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Industry Insiders: COVID-19 Pushes Restaurants to Innovate Menus

Restaurant menus – like so much of society amid the pandemic – have undergone a whirlwind of change in recent months. The coronavirus has required as much, with restaurants having to deal with supply uncertainties and offer items that lend themselves to off-premises dining.

With that in mind, DMA’s webinar earlier this week assessed the future of menus, and projected changes that may soon impact restaurant operators, suppliers and distributors. Technomic senior research manager Lizzy Freier led a panel discussion with Lily Jan, a Cornell University lecturer, and Stephen Loftis, VP of marketing for Firebirds Wood Fired Grill.

“The pandemic obviously has had – and will have – some lasting impacts on menus,” Freier said. “But we’re also going to see some new trends in the year ahead, given the unprecedented nature of these times.”

Tuesday’s event (a link to which can be found here), co-hosted by The Food Institute, examined how menus may evolve in the months ahead, in terms of both cost and complexity.

Jan noted early in the webinar that:

This year has given people a chance to reflect on themselves, [and] I think it’s important to do that for your business, as well. You know your brand, and you know what’s true for your brand. Identifying holes in your menu, and ways to fill those holes, is really important.


While Jan predicted big things on the horizon for unique items like mushroom-based products, Freier said that several trends have already taken root at many American restaurants of late.

Some of the noteworthy trends include:

  • Restaurant operators are simplifying menus, largely due to COVID-related challenges. According to a Technomic poll, 36% of operators plan to adopt smaller menus that focus on core items. It’s worth noting, too, that Datassential research shows restaurant menus shrank by 10.2% during the first year of the pandemic.
  • Many operators are “doubling down on” limited-time” offers, Freier said. According to Technomic data, the total number of LTOs offered at top 500 chains has increased steadily in recent years, from less than 13,000 in 2018 to 16,070 in 2020. LTO growth at top 500 chains was up 9% in the past year.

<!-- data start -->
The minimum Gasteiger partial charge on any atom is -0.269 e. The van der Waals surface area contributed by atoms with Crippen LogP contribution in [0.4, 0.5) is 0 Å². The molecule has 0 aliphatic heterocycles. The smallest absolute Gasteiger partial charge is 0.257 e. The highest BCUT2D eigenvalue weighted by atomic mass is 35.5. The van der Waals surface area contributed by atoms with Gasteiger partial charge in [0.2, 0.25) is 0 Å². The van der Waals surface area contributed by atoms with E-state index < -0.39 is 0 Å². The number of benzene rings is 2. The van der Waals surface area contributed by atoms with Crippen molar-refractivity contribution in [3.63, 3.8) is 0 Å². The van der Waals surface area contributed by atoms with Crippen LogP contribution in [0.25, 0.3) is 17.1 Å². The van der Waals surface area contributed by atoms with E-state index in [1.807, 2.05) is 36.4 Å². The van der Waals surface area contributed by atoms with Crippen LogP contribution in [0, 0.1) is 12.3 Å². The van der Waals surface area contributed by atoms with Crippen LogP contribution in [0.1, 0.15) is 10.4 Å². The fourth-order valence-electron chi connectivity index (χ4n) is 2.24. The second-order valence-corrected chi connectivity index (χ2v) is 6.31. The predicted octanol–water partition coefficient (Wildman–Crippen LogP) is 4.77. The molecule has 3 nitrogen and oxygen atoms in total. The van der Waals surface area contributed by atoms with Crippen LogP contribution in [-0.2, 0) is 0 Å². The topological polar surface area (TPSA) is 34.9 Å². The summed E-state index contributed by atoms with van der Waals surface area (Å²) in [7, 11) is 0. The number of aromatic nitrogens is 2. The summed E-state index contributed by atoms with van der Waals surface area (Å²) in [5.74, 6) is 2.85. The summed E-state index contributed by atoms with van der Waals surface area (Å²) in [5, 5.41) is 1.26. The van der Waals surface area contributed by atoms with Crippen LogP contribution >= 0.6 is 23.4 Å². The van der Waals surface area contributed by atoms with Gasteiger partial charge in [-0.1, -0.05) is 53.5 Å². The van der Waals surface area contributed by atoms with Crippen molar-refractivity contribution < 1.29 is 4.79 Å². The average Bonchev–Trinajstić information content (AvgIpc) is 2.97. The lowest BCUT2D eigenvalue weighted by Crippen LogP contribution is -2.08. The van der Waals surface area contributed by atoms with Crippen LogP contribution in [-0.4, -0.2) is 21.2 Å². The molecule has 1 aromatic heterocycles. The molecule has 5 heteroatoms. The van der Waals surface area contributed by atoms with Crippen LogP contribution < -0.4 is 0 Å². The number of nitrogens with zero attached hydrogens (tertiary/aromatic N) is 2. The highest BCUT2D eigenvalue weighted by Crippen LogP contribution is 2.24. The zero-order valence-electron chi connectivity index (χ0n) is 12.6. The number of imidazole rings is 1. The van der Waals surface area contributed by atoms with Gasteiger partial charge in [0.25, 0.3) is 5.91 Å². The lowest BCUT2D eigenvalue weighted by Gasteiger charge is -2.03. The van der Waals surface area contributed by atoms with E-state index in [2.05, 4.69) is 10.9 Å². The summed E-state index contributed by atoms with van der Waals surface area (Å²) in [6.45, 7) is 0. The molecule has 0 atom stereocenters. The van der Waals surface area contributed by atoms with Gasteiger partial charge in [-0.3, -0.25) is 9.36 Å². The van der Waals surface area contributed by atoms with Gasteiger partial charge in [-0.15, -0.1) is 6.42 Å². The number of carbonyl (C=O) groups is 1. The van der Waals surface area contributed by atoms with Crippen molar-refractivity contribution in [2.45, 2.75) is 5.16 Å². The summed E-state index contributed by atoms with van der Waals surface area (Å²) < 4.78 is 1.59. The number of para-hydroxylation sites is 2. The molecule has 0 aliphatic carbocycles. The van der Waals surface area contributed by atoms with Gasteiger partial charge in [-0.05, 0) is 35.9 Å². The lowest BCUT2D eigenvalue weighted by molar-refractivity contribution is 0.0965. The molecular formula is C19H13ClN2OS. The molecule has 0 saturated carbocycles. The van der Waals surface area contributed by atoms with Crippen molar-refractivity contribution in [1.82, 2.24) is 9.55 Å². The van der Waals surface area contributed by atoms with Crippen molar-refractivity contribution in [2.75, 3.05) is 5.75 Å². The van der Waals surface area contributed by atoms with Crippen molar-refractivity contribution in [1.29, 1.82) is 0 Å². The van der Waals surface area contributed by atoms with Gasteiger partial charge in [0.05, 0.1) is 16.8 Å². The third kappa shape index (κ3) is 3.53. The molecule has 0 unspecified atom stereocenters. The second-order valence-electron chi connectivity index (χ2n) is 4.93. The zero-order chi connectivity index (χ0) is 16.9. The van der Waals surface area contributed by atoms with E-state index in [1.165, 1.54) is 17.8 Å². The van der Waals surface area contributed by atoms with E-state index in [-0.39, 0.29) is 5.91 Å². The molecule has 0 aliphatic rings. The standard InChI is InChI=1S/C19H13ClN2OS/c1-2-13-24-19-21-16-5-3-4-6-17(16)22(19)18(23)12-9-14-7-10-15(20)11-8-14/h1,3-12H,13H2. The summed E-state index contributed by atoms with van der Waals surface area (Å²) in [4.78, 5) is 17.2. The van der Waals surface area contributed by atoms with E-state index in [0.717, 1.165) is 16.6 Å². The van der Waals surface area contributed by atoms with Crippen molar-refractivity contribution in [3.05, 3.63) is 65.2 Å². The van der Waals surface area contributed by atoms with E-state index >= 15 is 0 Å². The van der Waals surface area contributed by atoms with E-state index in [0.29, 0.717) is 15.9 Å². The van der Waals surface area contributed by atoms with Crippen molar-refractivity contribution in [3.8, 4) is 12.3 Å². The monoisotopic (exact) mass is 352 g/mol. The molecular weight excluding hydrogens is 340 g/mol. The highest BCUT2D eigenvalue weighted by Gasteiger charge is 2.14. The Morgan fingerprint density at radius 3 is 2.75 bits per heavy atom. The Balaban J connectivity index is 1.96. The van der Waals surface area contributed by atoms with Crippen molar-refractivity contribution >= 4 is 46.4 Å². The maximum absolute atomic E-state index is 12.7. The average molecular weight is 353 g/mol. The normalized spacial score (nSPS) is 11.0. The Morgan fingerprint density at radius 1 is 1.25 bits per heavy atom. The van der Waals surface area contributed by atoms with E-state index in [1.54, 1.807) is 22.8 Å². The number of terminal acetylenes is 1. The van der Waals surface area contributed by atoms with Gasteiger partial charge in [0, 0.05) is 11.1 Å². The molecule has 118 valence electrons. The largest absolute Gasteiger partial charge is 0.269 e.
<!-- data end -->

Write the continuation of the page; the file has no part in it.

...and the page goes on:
• Consumers have become more comfortable with tech ordering during the pandemic. Case in point: in 2020, Technomic research showed 48% of customers at family-style restaurants considered themselves comfortable with the thought of using a tableside tablet to order or pay.


Technomic predicts big things for items like oat milk and plant-based meat in the next two years. The firm expects oat milk to see a 187% growth in penetration through 2023, with plant-based poultry (181%) not far behind.

Freier expects to see more restaurants adopt menu items like “pigless” bacon, as the Rebel Cheese establishment has in Austin, Texas.

The panelists also expect an uptick in menu items such as:

  • Global coffees like Spanish iced coffee and Vietnamese iced coffee
  • Globally spiced fries featuring condiments like sriracha ketchup and harissa mayo
  • “New-mami” cocktails featuring miso, mushrooms or meat stock


Despite their projections, the panelists also said restaurants must be careful to consider their staff’s capacity for implementing such items. After all, many establishments are finding hiring harder than ever and, as a result, have fewer employees than usual.

“During COVID … we didn’t want to overcomplicate operations,” said Firebirds’ Loftis.

“My suggestion for operators,” Jan said, “is make the very best, most consistent menu items that you can, based on the labor situation and supply chain that you have right now.”